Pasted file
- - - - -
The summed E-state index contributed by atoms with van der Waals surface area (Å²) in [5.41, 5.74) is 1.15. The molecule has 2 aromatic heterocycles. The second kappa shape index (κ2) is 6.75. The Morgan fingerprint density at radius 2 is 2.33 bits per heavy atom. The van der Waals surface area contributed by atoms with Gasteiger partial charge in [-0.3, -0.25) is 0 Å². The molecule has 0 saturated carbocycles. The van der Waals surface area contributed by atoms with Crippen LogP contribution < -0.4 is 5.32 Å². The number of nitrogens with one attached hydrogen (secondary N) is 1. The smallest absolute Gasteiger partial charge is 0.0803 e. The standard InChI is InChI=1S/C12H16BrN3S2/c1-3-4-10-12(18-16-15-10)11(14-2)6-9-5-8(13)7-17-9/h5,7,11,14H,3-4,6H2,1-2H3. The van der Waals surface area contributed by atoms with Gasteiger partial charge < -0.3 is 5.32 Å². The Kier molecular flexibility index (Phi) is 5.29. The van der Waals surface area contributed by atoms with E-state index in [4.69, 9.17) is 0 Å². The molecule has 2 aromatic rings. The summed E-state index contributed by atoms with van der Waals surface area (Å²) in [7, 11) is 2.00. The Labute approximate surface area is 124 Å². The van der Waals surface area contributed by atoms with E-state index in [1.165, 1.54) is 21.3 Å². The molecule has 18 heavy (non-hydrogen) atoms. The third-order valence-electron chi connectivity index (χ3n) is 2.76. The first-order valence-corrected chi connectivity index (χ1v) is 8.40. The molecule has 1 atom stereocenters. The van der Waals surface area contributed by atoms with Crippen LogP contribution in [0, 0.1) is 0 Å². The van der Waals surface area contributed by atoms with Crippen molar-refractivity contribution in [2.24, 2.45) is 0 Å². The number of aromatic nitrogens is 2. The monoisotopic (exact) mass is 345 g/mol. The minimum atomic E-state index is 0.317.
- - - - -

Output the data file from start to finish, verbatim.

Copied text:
The summed E-state index contributed by atoms with van der Waals surface area (Å²) in [5.41, 5.74) is 1.15. The molecule has 2 aromatic heterocycles. The second kappa shape index (κ2) is 6.75. The Morgan fingerprint density at radius 2 is 2.33 bits per heavy atom. The van der Waals surface area contributed by atoms with Gasteiger partial charge in [-0.3, -0.25) is 0 Å². The molecule has 0 saturated carbocycles. The van der Waals surface area contributed by atoms with Crippen LogP contribution < -0.4 is 5.32 Å². The number of nitrogens with one attached hydrogen (secondary N) is 1. The smallest absolute Gasteiger partial charge is 0.0803 e. The standard InChI is InChI=1S/C12H16BrN3S2/c1-3-4-10-12(18-16-15-10)11(14-2)6-9-5-8(13)7-17-9/h5,7,11,14H,3-4,6H2,1-2H3. The van der Waals surface area contributed by atoms with Gasteiger partial charge < -0.3 is 5.32 Å². The Kier molecular flexibility index (Phi) is 5.29. The van der Waals surface area contributed by atoms with E-state index in [4.69, 9.17) is 0 Å². The molecule has 2 aromatic rings. The summed E-state index contributed by atoms with van der Waals surface area (Å²) in [7, 11) is 2.00. The Labute approximate surface area is 124 Å². The van der Waals surface area contributed by atoms with E-state index in [1.165, 1.54) is 21.3 Å². The molecule has 18 heavy (non-hydrogen) atoms. The third-order valence-electron chi connectivity index (χ3n) is 2.76. The first-order valence-corrected chi connectivity index (χ1v) is 8.40. The molecule has 1 atom stereocenters. The van der Waals surface area contributed by atoms with Crippen LogP contribution in [0, 0.1) is 0 Å². The van der Waals surface area contributed by atoms with Crippen molar-refractivity contribution in [2.24, 2.45) is 0 Å². The number of aromatic nitrogens is 2. The monoisotopic (exact) mass is 345 g/mol. The minimum atomic E-state index is 0.317.